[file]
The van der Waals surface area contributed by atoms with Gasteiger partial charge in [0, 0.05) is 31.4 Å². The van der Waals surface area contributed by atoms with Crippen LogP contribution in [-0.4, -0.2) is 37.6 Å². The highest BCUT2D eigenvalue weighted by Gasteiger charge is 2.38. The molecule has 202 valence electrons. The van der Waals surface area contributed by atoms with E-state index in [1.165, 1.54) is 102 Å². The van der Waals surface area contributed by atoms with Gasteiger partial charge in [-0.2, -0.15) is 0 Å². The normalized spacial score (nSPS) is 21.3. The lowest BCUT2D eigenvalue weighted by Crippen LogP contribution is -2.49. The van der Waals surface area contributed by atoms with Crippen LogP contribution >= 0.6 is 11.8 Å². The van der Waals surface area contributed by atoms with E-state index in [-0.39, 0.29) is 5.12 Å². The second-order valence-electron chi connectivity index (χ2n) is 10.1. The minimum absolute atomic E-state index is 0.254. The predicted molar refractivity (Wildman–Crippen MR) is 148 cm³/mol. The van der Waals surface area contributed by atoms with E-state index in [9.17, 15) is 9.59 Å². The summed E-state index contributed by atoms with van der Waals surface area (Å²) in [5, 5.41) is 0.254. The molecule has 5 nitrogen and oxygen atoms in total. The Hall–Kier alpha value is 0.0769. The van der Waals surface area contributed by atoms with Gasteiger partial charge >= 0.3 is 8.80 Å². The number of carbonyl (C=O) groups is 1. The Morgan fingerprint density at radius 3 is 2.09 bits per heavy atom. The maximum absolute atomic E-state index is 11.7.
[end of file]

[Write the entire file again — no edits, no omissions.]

The van der Waals surface area contributed by atoms with Gasteiger partial charge in [0, 0.05) is 31.4 Å². The van der Waals surface area contributed by atoms with Crippen LogP contribution in [-0.4, -0.2) is 37.6 Å². The highest BCUT2D eigenvalue weighted by Gasteiger charge is 2.38. The molecule has 202 valence electrons. The van der Waals surface area contributed by atoms with E-state index in [1.165, 1.54) is 102 Å². The van der Waals surface area contributed by atoms with Gasteiger partial charge in [-0.2, -0.15) is 0 Å². The normalized spacial score (nSPS) is 21.3. The lowest BCUT2D eigenvalue weighted by Crippen LogP contribution is -2.49. The van der Waals surface area contributed by atoms with Crippen LogP contribution >= 0.6 is 11.8 Å². The van der Waals surface area contributed by atoms with E-state index in [-0.39, 0.29) is 5.12 Å². The second-order valence-electron chi connectivity index (χ2n) is 10.1. The minimum absolute atomic E-state index is 0.254. The predicted molar refractivity (Wildman–Crippen MR) is 148 cm³/mol. The van der Waals surface area contributed by atoms with E-state index in [9.17, 15) is 9.59 Å². The summed E-state index contributed by atoms with van der Waals surface area (Å²) in [5, 5.41) is 0.254. The molecule has 5 nitrogen and oxygen atoms in total. The Hall–Kier alpha value is 0.0769. The van der Waals surface area contributed by atoms with Gasteiger partial charge >= 0.3 is 8.80 Å². The number of carbonyl (C=O) groups is 1. The Morgan fingerprint density at radius 3 is 2.09 bits per heavy atom. The maximum absolute atomic E-state index is 11.7.